DWP consolidates eight Oracle support contracts into existing £50m engagement

The Department for Work and Pensions has brought together various deals under the umbrella of its biggest incumbent support contract for Oracle software – at no additional expense to the exchequer

The Department for Work and Pensions has consolidated eight separate Oracle support contracts into an existing £50m arrangement – and at no extra cost to the taxpayer.

The DWP’s primary commercial vehicle for Oracle support – signed directly with the software vendor – was put in place in April 2022 for an initial term of two years, with spending of about £24m during this time. This deal has been extended for a further year and, as of the start of the additional term, will also encompass the services currently delivered via seven other discrete contracts.

Despite this expansion, the consolidated agreement will still cost the department £12m a year – the same price as the single biggest deal into which the others are all being folded, according to a commercial notice newly published by the department.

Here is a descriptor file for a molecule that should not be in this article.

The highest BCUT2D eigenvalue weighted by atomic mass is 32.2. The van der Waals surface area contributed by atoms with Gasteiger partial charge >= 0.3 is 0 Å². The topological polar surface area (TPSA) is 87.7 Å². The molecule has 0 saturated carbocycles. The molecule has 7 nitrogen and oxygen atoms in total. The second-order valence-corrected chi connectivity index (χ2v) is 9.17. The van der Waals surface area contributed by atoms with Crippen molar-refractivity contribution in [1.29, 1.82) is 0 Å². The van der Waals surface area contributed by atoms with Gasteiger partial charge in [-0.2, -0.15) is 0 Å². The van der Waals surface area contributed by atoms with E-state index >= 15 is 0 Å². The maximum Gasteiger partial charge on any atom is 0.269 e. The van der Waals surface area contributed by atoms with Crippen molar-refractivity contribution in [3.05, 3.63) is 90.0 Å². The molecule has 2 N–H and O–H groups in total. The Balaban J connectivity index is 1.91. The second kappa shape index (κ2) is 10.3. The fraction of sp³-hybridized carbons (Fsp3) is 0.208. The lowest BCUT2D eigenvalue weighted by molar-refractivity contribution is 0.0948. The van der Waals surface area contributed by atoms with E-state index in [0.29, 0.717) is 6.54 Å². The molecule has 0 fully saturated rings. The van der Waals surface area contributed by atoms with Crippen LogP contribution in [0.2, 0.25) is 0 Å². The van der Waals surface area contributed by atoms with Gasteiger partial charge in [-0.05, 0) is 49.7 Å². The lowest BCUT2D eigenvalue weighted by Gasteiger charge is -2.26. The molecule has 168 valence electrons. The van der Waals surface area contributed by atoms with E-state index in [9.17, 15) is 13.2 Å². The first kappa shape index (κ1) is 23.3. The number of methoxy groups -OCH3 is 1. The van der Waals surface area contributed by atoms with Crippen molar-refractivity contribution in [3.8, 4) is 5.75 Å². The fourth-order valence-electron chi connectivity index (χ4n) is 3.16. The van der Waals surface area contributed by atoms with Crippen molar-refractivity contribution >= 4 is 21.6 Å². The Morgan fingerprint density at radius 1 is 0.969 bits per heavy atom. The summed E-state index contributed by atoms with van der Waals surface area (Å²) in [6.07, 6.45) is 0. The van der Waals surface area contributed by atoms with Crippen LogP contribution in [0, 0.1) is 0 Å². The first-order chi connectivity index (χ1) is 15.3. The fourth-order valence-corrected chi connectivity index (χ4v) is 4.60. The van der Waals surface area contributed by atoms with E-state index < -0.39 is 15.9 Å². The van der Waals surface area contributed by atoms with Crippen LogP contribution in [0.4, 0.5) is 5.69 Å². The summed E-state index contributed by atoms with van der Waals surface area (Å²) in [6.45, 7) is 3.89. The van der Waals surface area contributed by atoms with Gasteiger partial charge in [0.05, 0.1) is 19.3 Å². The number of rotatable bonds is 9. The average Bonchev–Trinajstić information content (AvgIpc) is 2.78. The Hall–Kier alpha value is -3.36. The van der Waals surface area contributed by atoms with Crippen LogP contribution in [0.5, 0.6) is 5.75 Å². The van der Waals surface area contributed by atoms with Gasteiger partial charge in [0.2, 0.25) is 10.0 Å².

DWP is bringing [seven] additional Oracle software support contracts into the main Oracle technical support contract… which are due to expire on 5 April 2024, as per Regulation 72(1)(b) of PCR2015 (Public Contracts Regulations). This has no impact to the total contract value previously published.”

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Another one-year extension is available to the department, which would take the overall value of the deal to £49.5m.

The upcoming need to renew its Oracle support arrangements beyond 2024 has featured on the DWP’s commercial pipeline for the past year. As part of this process, the department has noted that the “renewal of main support contracts” brings with it the “opportunity to co-term other Oracle contracts” with the core engagement.

The extension of its main agreement with the DWP is one of a number of major deals Oracle has with public bodies. Its recent contract wins include engagements with the Foreign, Commonwealth and Development Office, NHS Business Services Authority, the Crown Prosecution Service, and the City of Bradford Metropolitan District Council.

Sam Trendall

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